Nikon D3000 Review
Conclusion - Pros
- Excellent detail and resolution at low ISO settings (especially in raw mode)
- Very capable AF system, including 3D AF tracking, on a par with much more expensive DSLRs
- Versatile and fun retouch options including in-camera raw processing
- Effectively unlimited shooting in JPEG mode (with ADL turned off)
- User-friendly ergonomics, without sacrificing control
- Good build quality for the price - no creaks
- Active D-Lighting helps recover the maximum tonal detail from tricky scenes
- Reliable exposures, with and without flash (albeit a little bright)
- Excellent exposure compensation range of -+5EV
- Good battery life for its class
- Refreshingly conservative approach to high ISO noise reduction (at default settings)
- View NX software hugely improved over Picture Project (Not as good as Capture NX2 though)
- Built-in AF assist lamp
- Competitive pricing
Conclusion - Cons
- Unreliable white balance under artificial lighting
- Slight tendency to overexpose in contrasty conditions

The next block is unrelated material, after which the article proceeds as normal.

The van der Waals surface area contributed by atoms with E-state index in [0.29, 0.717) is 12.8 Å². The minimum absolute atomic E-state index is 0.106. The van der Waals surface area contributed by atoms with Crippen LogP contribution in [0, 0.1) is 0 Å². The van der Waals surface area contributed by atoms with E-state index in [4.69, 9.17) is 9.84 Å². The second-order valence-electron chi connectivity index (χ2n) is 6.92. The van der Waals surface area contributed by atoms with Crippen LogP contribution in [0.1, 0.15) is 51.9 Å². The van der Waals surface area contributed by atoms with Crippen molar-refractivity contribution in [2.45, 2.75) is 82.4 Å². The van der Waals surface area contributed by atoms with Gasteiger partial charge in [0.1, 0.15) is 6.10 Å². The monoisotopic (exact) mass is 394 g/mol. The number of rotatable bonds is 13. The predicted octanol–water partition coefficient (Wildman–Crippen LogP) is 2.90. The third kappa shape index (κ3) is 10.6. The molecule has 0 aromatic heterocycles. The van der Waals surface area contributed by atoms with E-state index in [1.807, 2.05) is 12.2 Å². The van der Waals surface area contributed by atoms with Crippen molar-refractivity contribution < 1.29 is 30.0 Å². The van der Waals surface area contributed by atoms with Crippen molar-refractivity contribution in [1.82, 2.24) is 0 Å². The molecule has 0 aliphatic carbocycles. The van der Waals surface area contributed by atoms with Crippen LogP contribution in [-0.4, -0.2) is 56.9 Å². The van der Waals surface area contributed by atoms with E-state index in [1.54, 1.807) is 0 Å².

- No Live View
- Screen resolution slightly too low for checking accurate focus
- Very little control over high ISO noise reduction
- No front control dial
- No depth-of-field preview button
- No exposure bracketing
- No in-body stabilization (although VR is included in many of Nikon's current entry-level lenses)
- Luminance noise becomes a problem above ISO 800
- Slightly soft JPEG output at default settings (but this is far from unusual)
- Screen-centric interface won't appeal to everyone
- No AF support for non AF-S (or third-party equivalent) lenses
- No GPS (via Nikon's GP-1 accessory) support
The Nikon D40 was a groundbreaking camera, not only for Nikon, but for the entire entry-level sector of the DSLR market. What made the D40 so different to what had gone before was its untraditional interface, which was intended to explain, rather than simply display, key shooting parameters. The D3000 takes this pedagogical approach to the next level with its new 'guide' mode, but in essence, the basics are unchanged. In recent years, Nikon has followed a 'trickle-down' policy in its DSLR line, gradually introducing features from its top-end models into the lower-level offerings. Ergonomically, the D3000 is clearly a close relation of the D40 and D60, but in some respects - especially when we start digging around inside its setup and shooting menus - it is much closer to the D5000 and D90.